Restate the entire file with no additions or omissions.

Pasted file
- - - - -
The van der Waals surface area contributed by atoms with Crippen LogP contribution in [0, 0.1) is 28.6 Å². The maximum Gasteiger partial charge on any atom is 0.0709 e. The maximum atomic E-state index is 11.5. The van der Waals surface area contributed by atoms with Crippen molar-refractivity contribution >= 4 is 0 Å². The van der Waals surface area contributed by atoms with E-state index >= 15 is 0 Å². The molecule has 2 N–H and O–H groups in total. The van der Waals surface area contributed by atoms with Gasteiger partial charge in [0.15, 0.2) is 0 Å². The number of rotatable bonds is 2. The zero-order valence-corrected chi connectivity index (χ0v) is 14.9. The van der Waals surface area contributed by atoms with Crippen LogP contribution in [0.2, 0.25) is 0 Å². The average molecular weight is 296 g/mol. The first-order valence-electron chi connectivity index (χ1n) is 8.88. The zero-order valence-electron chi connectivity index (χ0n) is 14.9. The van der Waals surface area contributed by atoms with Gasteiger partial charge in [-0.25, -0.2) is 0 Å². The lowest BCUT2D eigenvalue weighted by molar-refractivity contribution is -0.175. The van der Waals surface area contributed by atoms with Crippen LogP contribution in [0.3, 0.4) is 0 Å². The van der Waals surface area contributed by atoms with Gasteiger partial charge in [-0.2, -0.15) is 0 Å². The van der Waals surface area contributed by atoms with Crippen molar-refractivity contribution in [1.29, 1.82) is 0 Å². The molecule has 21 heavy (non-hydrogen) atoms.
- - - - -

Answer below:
The van der Waals surface area contributed by atoms with Crippen LogP contribution in [0, 0.1) is 28.6 Å². The maximum Gasteiger partial charge on any atom is 0.0709 e. The maximum atomic E-state index is 11.5. The van der Waals surface area contributed by atoms with Crippen molar-refractivity contribution >= 4 is 0 Å². The van der Waals surface area contributed by atoms with E-state index >= 15 is 0 Å². The molecule has 2 N–H and O–H groups in total. The van der Waals surface area contributed by atoms with Gasteiger partial charge in [0.15, 0.2) is 0 Å². The number of rotatable bonds is 2. The zero-order valence-corrected chi connectivity index (χ0v) is 14.9. The van der Waals surface area contributed by atoms with Crippen LogP contribution in [0.2, 0.25) is 0 Å². The average molecular weight is 296 g/mol. The first-order valence-electron chi connectivity index (χ1n) is 8.88. The zero-order valence-electron chi connectivity index (χ0n) is 14.9. The van der Waals surface area contributed by atoms with Gasteiger partial charge in [-0.25, -0.2) is 0 Å². The lowest BCUT2D eigenvalue weighted by molar-refractivity contribution is -0.175. The van der Waals surface area contributed by atoms with Crippen LogP contribution in [0.3, 0.4) is 0 Å². The van der Waals surface area contributed by atoms with Gasteiger partial charge in [-0.2, -0.15) is 0 Å². The van der Waals surface area contributed by atoms with Crippen molar-refractivity contribution in [1.29, 1.82) is 0 Å². The molecule has 21 heavy (non-hydrogen) atoms.